Scientists make ‘water batteries’ that never catch fire

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What is Iron?

Iron is a shiny, greyish metal that rusts in damp air. It has the symbol Fe and atomic number 26 on the periodic chart. Iron, by mass, is the most common element on Earth, right in front of oxygen, and the fourth most common element in the Earth’s crust. Although iron readily reacts, high purity iron, called electrolytic iron, has better corrosion resistance.

Iron is also naturally found in many foods and food additives as well as a dietary supplement. It is a necessary component of hemoglobin in the transfer of oxygen from the lungs to the tissues. An adult human contains about 4 grams, mostly in hemoglobin and myoglobin. 

Iron Uses
  • Iron is an oddity – even though it rusts easily, it is the most important of all metals. Ninety percent of all metal that is refined today is iron.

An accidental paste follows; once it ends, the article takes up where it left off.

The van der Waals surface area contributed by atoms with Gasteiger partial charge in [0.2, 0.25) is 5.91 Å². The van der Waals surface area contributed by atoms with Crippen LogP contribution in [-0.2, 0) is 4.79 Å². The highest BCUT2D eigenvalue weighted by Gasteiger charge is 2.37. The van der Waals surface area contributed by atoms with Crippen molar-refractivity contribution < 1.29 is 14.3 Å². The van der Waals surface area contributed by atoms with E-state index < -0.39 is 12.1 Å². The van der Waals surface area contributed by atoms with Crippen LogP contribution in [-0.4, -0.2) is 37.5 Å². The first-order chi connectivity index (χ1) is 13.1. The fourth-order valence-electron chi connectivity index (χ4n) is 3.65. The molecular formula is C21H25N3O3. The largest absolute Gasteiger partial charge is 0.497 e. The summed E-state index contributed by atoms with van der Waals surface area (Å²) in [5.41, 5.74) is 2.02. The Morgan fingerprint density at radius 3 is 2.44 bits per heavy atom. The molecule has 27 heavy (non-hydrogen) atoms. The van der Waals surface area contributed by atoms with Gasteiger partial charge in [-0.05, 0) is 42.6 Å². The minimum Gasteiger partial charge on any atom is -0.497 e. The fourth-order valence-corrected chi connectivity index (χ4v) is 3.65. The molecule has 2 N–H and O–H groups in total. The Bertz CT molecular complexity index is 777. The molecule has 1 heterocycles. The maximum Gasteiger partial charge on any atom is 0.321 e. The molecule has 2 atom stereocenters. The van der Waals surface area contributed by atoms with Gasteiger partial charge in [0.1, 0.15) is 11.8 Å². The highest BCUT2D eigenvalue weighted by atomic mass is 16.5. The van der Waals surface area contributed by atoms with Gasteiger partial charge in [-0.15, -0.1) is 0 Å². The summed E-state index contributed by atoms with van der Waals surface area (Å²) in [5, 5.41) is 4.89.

• High purity iron is used as a pigment.
  • Mostly used in the manufacture of steel, civil engineering (reinforced concrete, girders etc) and in manufacturing.
  • Many different types of steel with different properties and uses:
    • Garden variety carbon steel is an alloy of iron with carbon, with small amounts of other elements.
    • Alloy steels are carbon steels with other additives such as nickel, chromium, vanadium, tungsten and manganese. They are stronger and tougher than carbon steels and have a wide catalog of uses such as bridges, electricity pylons, bicycle chains, cutting tools and rifle barrels.
    • Stainless steel is very resistant to corrosion. It is used in architecture, bearings, cutlery, surgical instruments and jewelry.
    • Cast iron is used for pipes, valves and pumps. Not as tough as steel but cheaper.
  • Magnets can be made of iron and its alloys and compounds.
  • Iron catalysts are used in the production of ammonia, and converting syngas (hydrogen and carbon monoxide) into liquid fuels.
  • Iron is non-toxic and critically important for all forms of life as it is essential in carrying oxygen in the blood to the cells.